Deliberate living: outside of an average day

In full consciousness, I do my utmost to remember to stay still and keep to myself quietly when an extreme emotion engulfs me, especially when that emotion falls under the lower part of the happiness bar.

I am learning to postpone making any major decision when the current level of my joy is significantly above average, and more so when it borders ecstasy.

I tell myself to say nothing until a situation returns to equilibrium from extreme left or right, high or low.

I bear in mind the need to accept that I cannot always achieve balance in my life, and times of imbalance are opportunities to learn to appreciate silence and solitude.


In my quest to be more mindful, to live my life consciously, deliberately and on purpose, I allow my restless spirit to explore. I am constantly on a quest. I ponder. I look for alternatives. I look within. I strive to do better, to be a better version of me. I ask questions. I look for answers, recommendations and advice.

I found this article on achieving full consciousness.

Personally, I wish no one a life of laziness, distractions and/or boredom. I want to be present in my life.

What about you? Are you fully awake or do you merely exist, if only temporarily?

4 thoughts on “Deliberate living: outside of an average day

  1. I have to confess that I probably wouldn’t score highly against the standards of that article… probably do best with “health” and being careful regarding “relationships”. “Conscious thinking”… mostly (but it’s easy to ponder things too much). “Values”… they can change. I’m not the same person as when I was younger, and different things are important to me. “Work that matters”… I’m not even going there. Just happy I don’t have to anymore.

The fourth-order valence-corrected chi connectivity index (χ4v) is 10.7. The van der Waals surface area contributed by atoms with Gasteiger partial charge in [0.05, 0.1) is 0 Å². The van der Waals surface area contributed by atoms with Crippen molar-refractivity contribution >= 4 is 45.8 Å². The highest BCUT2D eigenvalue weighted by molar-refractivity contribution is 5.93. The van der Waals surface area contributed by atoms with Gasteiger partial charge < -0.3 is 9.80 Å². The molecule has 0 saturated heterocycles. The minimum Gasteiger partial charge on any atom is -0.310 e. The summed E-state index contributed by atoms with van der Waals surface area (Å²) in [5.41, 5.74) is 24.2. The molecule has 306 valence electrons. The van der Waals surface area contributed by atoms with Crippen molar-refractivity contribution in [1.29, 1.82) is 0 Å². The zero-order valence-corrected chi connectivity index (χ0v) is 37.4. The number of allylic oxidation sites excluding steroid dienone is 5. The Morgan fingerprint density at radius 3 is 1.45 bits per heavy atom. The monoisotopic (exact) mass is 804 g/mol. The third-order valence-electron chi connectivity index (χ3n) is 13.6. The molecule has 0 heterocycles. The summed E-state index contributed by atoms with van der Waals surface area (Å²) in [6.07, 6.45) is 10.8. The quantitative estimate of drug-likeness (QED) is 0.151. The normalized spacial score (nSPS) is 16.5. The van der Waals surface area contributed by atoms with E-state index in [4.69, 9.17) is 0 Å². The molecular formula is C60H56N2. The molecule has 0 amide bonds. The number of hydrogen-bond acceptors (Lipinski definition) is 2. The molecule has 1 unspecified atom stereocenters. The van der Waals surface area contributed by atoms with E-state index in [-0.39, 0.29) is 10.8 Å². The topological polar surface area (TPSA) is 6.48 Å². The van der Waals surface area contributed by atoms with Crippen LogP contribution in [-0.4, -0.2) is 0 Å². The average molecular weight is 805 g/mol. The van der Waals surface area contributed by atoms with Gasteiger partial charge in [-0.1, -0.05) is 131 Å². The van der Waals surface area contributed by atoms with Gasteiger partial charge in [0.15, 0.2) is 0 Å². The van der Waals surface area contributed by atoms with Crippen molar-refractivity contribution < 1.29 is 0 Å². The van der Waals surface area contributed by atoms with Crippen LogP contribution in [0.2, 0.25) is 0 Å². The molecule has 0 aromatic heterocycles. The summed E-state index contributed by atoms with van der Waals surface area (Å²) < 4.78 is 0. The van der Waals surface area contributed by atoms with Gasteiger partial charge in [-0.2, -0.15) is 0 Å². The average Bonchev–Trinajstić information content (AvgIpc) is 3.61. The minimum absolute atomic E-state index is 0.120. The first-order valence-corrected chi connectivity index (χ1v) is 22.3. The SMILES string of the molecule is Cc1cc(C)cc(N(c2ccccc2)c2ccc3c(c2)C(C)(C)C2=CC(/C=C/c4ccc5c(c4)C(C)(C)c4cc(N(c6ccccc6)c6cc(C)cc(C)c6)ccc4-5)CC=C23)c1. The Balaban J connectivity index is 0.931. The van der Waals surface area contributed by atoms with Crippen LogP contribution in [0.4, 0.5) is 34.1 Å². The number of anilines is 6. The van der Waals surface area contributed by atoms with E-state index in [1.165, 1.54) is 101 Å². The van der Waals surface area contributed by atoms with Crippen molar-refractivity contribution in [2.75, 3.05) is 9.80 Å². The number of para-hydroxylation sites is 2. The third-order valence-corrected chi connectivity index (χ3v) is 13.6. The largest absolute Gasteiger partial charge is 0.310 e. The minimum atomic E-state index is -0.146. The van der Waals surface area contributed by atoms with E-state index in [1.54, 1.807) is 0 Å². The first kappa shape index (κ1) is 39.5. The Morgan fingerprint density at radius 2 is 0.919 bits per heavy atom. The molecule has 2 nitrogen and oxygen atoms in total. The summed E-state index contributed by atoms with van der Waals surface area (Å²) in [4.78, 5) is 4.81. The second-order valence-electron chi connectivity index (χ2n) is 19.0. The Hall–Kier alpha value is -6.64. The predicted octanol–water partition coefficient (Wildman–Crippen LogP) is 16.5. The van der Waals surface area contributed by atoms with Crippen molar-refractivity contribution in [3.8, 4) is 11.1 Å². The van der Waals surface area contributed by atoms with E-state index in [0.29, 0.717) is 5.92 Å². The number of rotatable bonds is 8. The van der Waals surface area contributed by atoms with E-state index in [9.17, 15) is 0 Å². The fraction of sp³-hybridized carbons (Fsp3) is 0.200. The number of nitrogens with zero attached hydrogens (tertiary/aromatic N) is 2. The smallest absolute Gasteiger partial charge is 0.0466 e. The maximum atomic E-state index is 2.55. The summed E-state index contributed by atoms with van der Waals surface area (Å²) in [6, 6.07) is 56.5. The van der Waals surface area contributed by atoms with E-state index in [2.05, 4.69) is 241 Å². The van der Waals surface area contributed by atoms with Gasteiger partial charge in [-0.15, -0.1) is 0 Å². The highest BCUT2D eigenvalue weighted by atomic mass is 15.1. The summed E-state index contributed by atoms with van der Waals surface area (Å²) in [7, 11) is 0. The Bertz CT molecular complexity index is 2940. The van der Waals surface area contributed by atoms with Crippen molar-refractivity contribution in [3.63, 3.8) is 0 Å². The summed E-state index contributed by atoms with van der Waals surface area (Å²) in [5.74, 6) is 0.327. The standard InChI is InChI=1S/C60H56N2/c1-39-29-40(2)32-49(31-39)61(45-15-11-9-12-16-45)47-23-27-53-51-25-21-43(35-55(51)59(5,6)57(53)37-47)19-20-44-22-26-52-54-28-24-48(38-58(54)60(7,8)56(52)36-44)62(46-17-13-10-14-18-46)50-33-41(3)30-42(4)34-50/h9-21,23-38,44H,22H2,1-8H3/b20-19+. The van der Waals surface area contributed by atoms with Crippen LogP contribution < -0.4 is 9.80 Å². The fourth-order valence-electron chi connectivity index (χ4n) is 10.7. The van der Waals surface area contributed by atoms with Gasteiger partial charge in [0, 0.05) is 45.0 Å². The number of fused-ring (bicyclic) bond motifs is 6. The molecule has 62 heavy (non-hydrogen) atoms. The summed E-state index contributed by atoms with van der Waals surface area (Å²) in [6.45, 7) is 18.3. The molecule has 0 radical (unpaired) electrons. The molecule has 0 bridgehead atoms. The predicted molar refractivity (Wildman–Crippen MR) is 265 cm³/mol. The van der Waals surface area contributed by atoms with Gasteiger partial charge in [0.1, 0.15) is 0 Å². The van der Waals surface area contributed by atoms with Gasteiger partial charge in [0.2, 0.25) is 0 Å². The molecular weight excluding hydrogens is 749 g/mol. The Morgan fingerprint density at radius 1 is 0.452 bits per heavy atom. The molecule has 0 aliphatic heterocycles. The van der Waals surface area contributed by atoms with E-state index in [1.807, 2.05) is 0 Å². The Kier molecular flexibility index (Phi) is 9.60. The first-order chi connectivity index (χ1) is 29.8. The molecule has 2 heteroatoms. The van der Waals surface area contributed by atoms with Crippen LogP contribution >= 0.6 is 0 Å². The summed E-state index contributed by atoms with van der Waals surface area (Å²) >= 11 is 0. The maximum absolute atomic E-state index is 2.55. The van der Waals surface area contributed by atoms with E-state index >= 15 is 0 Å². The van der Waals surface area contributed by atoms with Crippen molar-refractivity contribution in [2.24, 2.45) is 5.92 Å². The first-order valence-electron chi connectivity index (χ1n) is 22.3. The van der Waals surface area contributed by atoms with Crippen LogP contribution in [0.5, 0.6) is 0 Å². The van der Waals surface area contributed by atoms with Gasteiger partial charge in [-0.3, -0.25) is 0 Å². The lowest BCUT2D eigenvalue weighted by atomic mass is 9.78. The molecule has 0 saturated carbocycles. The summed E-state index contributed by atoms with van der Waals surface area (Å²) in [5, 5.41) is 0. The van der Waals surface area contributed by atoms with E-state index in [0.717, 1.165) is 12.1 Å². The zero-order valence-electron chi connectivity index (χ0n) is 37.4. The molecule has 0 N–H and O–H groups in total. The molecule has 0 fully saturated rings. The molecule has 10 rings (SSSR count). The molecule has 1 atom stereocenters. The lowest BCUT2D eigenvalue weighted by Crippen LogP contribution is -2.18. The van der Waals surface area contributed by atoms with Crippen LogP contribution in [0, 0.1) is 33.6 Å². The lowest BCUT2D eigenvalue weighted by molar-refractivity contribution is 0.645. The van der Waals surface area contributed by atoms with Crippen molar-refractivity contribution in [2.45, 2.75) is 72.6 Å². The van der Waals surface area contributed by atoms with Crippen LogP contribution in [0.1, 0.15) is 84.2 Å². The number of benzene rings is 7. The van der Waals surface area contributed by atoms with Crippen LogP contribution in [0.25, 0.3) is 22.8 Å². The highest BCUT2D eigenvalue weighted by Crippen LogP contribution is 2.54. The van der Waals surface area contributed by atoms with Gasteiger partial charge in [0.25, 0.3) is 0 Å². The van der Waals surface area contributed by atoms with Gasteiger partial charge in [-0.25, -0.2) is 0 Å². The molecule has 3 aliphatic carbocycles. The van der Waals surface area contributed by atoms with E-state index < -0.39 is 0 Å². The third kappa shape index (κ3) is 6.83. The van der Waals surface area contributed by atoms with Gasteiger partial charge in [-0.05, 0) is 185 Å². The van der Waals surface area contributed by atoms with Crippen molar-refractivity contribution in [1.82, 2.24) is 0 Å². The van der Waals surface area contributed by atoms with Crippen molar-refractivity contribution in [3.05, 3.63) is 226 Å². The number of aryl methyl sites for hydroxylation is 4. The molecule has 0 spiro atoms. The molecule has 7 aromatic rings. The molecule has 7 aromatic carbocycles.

I long ago came to the conclusion that the human condition is mostly governed by three forms of avoidance: fear, loneliness, and boredom. If we’re not careful, the process of moving beyond them can involve a great deal of self-destructive rationalization. But mastery, love and companionship, and meaning in one’s life are moving targets. So while it can be good to think about things honestly and carefully, the existentialist in me compels action at some point…
    “To dare is to lose one’s footing momentarily. To not dare is to lose one’s self.” ~Soren Kierkegaard

    I wrote something back on February 21, 2016 that I kept “private” for some time. It might interest you.
    Cheers! 🙂

    Liked by 1 person

    1. Hi there,

      Thank you so much for sharing. It’s always interesting to hear different views.

      I used to go to one shopping center almost every weekend, not necessarily to shop (only) but to meet friends, relax at a restaurant, sitting outside overlooking the fountain, watching people, etc. Later, I would drive elsewhere but heading towards the same direction and I would realize later that I was on auto-pilot as I have turned on the road where the mall is instead of going straight. I am a little better now. I hardly go to that mall nowadays.

      These days, I still keep moving, but I am not so asleep anymore, at least most of the time… I believe.

      I will look for your post. 🙂

      Much love and hugs to you.

      Liked by 1 person

    1. Hi Mahika,

      Thank you very much for visiting my blog, for reading my posts, for commenting, and of course, for the compliment. It’s a huge encouragement and much appreciated.

      I will check out your blog for sure.

      Love and light to you.


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